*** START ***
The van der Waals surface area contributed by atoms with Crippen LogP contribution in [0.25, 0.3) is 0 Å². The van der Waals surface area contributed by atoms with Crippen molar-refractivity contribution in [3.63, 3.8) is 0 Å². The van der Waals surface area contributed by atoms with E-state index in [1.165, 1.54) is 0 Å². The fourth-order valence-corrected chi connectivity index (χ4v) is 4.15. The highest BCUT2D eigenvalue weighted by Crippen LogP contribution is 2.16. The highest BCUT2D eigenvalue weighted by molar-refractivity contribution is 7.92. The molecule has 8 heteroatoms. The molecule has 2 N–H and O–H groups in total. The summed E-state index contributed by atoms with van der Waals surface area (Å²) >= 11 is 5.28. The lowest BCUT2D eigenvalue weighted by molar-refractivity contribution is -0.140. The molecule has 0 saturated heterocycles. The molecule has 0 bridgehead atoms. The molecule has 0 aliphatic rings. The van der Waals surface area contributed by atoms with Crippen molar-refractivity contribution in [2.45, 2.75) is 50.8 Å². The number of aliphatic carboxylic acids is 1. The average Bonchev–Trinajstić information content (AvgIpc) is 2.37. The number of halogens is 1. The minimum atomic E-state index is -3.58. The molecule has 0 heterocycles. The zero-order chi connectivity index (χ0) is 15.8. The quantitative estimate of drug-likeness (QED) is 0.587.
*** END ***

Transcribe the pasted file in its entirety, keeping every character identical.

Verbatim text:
The van der Waals surface area contributed by atoms with Crippen LogP contribution in [0.25, 0.3) is 0 Å². The van der Waals surface area contributed by atoms with Crippen molar-refractivity contribution in [3.63, 3.8) is 0 Å². The van der Waals surface area contributed by atoms with E-state index in [1.165, 1.54) is 0 Å². The fourth-order valence-corrected chi connectivity index (χ4v) is 4.15. The highest BCUT2D eigenvalue weighted by Crippen LogP contribution is 2.16. The highest BCUT2D eigenvalue weighted by molar-refractivity contribution is 7.92. The molecule has 8 heteroatoms. The molecule has 2 N–H and O–H groups in total. The summed E-state index contributed by atoms with van der Waals surface area (Å²) >= 11 is 5.28. The lowest BCUT2D eigenvalue weighted by molar-refractivity contribution is -0.140. The molecule has 0 saturated heterocycles. The molecule has 0 bridgehead atoms. The molecule has 0 aliphatic rings. The van der Waals surface area contributed by atoms with Crippen molar-refractivity contribution in [2.45, 2.75) is 50.8 Å². The number of aliphatic carboxylic acids is 1. The average Bonchev–Trinajstić information content (AvgIpc) is 2.37. The number of halogens is 1. The minimum atomic E-state index is -3.58. The molecule has 0 heterocycles. The zero-order chi connectivity index (χ0) is 15.8. The quantitative estimate of drug-likeness (QED) is 0.587.